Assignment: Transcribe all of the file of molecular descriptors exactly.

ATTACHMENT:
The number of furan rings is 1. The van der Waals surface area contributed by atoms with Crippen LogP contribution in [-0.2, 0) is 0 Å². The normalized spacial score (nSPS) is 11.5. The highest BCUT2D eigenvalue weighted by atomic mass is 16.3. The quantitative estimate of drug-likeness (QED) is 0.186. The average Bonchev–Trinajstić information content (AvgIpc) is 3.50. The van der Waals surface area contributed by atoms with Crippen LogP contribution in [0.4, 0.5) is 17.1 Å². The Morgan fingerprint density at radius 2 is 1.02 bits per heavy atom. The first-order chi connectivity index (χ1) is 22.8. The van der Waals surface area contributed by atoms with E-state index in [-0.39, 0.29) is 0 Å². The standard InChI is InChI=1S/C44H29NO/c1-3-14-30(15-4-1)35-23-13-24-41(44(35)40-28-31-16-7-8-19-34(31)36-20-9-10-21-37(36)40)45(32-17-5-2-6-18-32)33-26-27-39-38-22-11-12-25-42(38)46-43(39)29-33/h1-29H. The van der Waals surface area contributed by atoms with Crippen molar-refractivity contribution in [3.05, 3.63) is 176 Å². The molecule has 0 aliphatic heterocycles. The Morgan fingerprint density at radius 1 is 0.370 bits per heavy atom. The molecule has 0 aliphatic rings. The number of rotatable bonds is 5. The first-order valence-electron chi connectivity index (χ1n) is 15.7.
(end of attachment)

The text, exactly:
The number of furan rings is 1. The van der Waals surface area contributed by atoms with Crippen LogP contribution in [-0.2, 0) is 0 Å². The normalized spacial score (nSPS) is 11.5. The highest BCUT2D eigenvalue weighted by atomic mass is 16.3. The quantitative estimate of drug-likeness (QED) is 0.186. The average Bonchev–Trinajstić information content (AvgIpc) is 3.50. The van der Waals surface area contributed by atoms with Crippen LogP contribution in [0.4, 0.5) is 17.1 Å². The Morgan fingerprint density at radius 2 is 1.02 bits per heavy atom. The first-order chi connectivity index (χ1) is 22.8. The van der Waals surface area contributed by atoms with E-state index in [-0.39, 0.29) is 0 Å². The standard InChI is InChI=1S/C44H29NO/c1-3-14-30(15-4-1)35-23-13-24-41(44(35)40-28-31-16-7-8-19-34(31)36-20-9-10-21-37(36)40)45(32-17-5-2-6-18-32)33-26-27-39-38-22-11-12-25-42(38)46-43(39)29-33/h1-29H. The van der Waals surface area contributed by atoms with Crippen molar-refractivity contribution in [3.05, 3.63) is 176 Å². The molecule has 0 aliphatic heterocycles. The Morgan fingerprint density at radius 1 is 0.370 bits per heavy atom. The molecule has 0 aliphatic rings. The number of rotatable bonds is 5. The first-order valence-electron chi connectivity index (χ1n) is 15.7.